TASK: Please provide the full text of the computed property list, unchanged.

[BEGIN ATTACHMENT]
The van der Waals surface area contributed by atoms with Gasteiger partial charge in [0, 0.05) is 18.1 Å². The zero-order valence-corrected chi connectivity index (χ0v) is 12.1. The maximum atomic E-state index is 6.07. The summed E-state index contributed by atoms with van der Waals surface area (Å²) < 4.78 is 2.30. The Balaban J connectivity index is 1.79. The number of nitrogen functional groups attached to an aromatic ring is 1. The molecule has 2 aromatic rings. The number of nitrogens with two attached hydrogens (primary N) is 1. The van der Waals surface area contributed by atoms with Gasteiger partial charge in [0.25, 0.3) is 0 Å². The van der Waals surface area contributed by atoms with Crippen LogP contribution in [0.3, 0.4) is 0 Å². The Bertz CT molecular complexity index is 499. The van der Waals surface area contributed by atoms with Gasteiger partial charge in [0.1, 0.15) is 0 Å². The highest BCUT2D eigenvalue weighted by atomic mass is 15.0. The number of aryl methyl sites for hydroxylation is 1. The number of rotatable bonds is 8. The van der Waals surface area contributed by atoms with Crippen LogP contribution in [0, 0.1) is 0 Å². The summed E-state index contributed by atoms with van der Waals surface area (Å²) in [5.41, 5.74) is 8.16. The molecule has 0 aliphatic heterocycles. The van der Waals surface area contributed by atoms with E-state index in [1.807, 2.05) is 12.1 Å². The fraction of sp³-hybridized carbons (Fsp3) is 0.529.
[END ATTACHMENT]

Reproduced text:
The van der Waals surface area contributed by atoms with Gasteiger partial charge in [0, 0.05) is 18.1 Å². The zero-order valence-corrected chi connectivity index (χ0v) is 12.1. The maximum atomic E-state index is 6.07. The summed E-state index contributed by atoms with van der Waals surface area (Å²) < 4.78 is 2.30. The Balaban J connectivity index is 1.79. The number of nitrogen functional groups attached to an aromatic ring is 1. The molecule has 2 aromatic rings. The number of nitrogens with two attached hydrogens (primary N) is 1. The van der Waals surface area contributed by atoms with Gasteiger partial charge in [0.25, 0.3) is 0 Å². The van der Waals surface area contributed by atoms with Crippen LogP contribution in [0.3, 0.4) is 0 Å². The Bertz CT molecular complexity index is 499. The van der Waals surface area contributed by atoms with Gasteiger partial charge in [0.1, 0.15) is 0 Å². The highest BCUT2D eigenvalue weighted by atomic mass is 15.0. The number of aryl methyl sites for hydroxylation is 1. The number of rotatable bonds is 8. The van der Waals surface area contributed by atoms with Crippen LogP contribution in [0, 0.1) is 0 Å². The summed E-state index contributed by atoms with van der Waals surface area (Å²) in [5.41, 5.74) is 8.16. The molecule has 0 aliphatic heterocycles. The van der Waals surface area contributed by atoms with E-state index in [1.807, 2.05) is 12.1 Å². The fraction of sp³-hybridized carbons (Fsp3) is 0.529.